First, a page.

Caminiti was playing third base for the San Diego Padres in a series against the Houston Astros in April 1996 when Derrick May hit a flare into short leftfield. Caminiti dived for the ball, landed hard on his left elbow and shoulder, and tore his rotator cuff. "For the next six or seven days I couldn't lift my arm," he says. "I played for a month and a half in pure pain." Finally, he says, he decided to do something "to get me through the season." Caminiti had heard of players taking steroids to help them through injuries. He knew where to go.
"When you play in San Diego, it's easy to just drive into Mexico," he says.
Anabolic steroids are readily available in parts of Latin America as an over-the-counter item at farmacias that, in Mexican border towns such as Tijuana, cater to an American trade. Caminiti says he purchased a steroid labeled testosterona "to get me through the second half of the season." Then 33, he was playing in his 10th big league season. Never had he hit more than 26 home runs. He exceeded that in the second half alone, belting 28 homers after the All-Star break. He finished the year with 40 home runs, 130 RBIs (his previous best was 94) and a .326 batting average (24 points better than his previous high). He won the MVP award unanimously.
"There is a mental edge that comes with the injections, and it's definitely something that gets you more intense," Caminiti says. "The thing is, I didn't do it to make me a better player. I did it because my body broke down.
"At first I felt like a cheater. But I looked around, and everybody was doing it. Now it's not as black market as when I started. Back then you had to go and find it in Mexico or someplace. Now, it's everywhere. It's very easy to get."
Steroids are taken in what users call "cycles"--several weeks of use followed by several weeks of nonuse to allow the body to recover. Caminiti, a novice, never stopped using during the 1996 season. He wound up injecting twice as much steroids as was considered normal for ballplayers at that time. "I was just experimenting on my own," he says. "I did it wrong. My body shut down and stopped producing testosterone."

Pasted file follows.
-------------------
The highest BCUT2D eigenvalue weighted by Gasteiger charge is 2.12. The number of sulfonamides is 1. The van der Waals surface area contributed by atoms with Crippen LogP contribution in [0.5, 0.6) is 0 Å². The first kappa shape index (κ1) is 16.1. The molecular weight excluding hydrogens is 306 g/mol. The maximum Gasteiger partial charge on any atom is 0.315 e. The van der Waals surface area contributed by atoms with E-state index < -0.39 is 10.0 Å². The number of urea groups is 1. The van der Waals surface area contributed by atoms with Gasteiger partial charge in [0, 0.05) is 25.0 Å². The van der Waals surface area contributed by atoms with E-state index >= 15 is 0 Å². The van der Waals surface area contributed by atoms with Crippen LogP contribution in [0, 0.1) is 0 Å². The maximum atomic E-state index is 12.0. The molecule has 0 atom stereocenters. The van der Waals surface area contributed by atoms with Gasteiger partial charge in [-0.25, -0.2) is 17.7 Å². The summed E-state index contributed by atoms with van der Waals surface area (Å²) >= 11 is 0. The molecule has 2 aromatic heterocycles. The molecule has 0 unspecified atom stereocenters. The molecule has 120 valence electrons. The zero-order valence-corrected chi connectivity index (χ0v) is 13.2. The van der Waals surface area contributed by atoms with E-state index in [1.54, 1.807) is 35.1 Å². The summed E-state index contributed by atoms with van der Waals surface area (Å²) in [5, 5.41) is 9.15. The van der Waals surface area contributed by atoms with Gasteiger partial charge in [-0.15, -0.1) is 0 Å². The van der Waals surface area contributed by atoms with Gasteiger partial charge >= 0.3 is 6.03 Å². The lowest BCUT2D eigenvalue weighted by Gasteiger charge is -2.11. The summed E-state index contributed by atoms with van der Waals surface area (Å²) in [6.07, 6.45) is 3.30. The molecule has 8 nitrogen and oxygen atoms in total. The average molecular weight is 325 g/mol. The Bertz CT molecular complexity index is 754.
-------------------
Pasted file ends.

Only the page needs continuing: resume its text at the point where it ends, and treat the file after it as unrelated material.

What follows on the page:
After a slow start the next season, Caminiti says he returned to steroid use, this time with the help of a friend in California who supplied the drugs. He says he continued using at various times through his career, learning from his supplier how to do cycles. "I felt like a kid," he says. "I'd be running the bases and think, Man, I'm fast! And I had never been fast. Steroids made me like that. The stronger you get, the more relaxed you get. You feel good. You just let it fly.
"If you don't feel good, you try so hard to make something happen. You grip the bat harder and swing harder, and that's when you tighten up. But you get that edge when you feel strong. That's the way I felt, like I could just try to meet the ball and--wham!--it's going to go 1,000 mph. Man, I felt good. I'd think, Damn, this pitcher's in trouble, and I'd crush the ball 450 feet with almost no effort. It's all about getting an edge."